The only redemption during the short days and overcast desolation of late fall is bringing birds in to feeders.
Ornithologists will tell you that birds don’t really need our help, but Americans spend $3.5 billion a year on bird seed anyway.
No wonder. As seasonal affective disorder sets in, having brilliant red cardinals, gold finches and swarming waves of juncos feeding spilled seed off the ground brings life to a lifeless landscape.
It’s like most hobbies. It starts off innocently enough. A little cheap feeder hanging outside the window, filled with cheap bird seed.
Then it grows: suet feeders made of logs; $125 cedar, multi-station, buffet feeders on poles; thistle feeders; peanut feeders; platform feeders; and baffles to deter squirrels.
With each new feeder comes new, specialized food — regular birdseed won’t do. You’ll want things such as Cardinal Delight, a mix of peanut parts, sunflowers and other delectables that looks better than Trail Mix and costs as much.
I know all this from experience, having started out slowly a few years ago to a point now where Bird Feeder Installation Day has become a full day.
My birdfeeding started at the same time I began cutting branches off the big maple tree in the front yard.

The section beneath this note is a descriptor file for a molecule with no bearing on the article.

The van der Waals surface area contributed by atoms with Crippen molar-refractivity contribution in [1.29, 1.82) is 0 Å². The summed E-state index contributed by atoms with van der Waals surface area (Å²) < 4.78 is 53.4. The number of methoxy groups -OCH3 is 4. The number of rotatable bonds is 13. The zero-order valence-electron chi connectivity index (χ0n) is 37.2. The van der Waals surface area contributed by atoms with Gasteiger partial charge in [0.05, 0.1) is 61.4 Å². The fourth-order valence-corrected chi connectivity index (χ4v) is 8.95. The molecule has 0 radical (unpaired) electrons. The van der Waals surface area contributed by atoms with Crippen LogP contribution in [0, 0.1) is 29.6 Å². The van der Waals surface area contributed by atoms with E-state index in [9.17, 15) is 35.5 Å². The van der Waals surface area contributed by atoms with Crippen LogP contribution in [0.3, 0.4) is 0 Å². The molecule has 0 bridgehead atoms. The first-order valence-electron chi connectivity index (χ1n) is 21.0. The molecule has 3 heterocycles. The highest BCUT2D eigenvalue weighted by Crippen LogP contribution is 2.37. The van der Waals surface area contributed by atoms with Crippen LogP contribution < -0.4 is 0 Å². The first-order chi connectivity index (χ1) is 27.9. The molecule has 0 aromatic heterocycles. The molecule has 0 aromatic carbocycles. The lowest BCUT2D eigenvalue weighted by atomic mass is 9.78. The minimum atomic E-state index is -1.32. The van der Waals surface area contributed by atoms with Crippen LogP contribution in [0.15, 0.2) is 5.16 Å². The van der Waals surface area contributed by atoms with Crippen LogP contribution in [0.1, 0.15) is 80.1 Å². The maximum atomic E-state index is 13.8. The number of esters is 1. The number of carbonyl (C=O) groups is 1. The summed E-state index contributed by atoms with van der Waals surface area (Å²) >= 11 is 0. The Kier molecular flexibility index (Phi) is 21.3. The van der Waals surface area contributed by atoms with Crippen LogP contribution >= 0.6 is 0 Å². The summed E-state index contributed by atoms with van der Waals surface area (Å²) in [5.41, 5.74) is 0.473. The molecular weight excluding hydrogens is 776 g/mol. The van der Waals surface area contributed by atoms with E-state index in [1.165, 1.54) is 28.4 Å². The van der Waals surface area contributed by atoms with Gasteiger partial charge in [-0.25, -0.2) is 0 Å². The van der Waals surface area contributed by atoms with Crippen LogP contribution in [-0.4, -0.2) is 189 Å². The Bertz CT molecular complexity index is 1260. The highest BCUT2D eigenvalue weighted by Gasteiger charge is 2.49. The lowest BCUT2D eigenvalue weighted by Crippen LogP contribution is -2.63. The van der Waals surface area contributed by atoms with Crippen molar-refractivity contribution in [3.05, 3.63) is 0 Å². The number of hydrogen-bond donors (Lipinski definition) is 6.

First it was just small branches that the squirrels would move down to launch themselves onto my feeders.
But “deterring squirrels” is an oxymoron — they just see the cutting of each branch as a new challenge in acrobatics. So I’d stand on the low steps of the stepladder, cutting off more, slightly larger, lower-hanging branches.
The squirrels would move to various locations on the remaining limbs, calculating range and angle to the feeders until they found a new launching spot.
Time to stand higher on the ladder, small electric chain saw in hand. Looking down between my feet to see if the ladder seemed stable, I could make out the words “ot a ste” on the top rung I was standing on.
“ot a ste?”
I moved my feet, “not a step.”
I always wondered, if the top step on a ladder isn’t a step, why do they put a step there?
Major limbs are now off the tree. It looks kind of lopsided, but there’s enough space between branches and the feeders. Now the squirrels are peering over the edge of the house roof, sizing up an attack from that side. Cutting off pieces of soffit is probably out of the question. I’ll have to buy some new feeders.
Squirrels getting into feeders has spawned an arms race to build better squirrel-proof feeders. There’s even books out about it, like one called “Outwitting Squirrels.”
It usually takes a squirrel about an afternoon to figure a way past a squirrel-proof feeder. And soon they all know. The information must be passed around on some kind of squirrel network.
My favorite squirrel-proof bird feeder on the market might be the Squirrel-Off, a $160 solar-powered feeder that provides a shock to squirrels.
The Humane Society doesn’t like bird feeders that shock squirrels.
But it would sure add a lot of fun to bird watching.
Tim Krohn is a Free Press staff writer. He can be contacted at 344-6383 or firstname.lastname@example.org.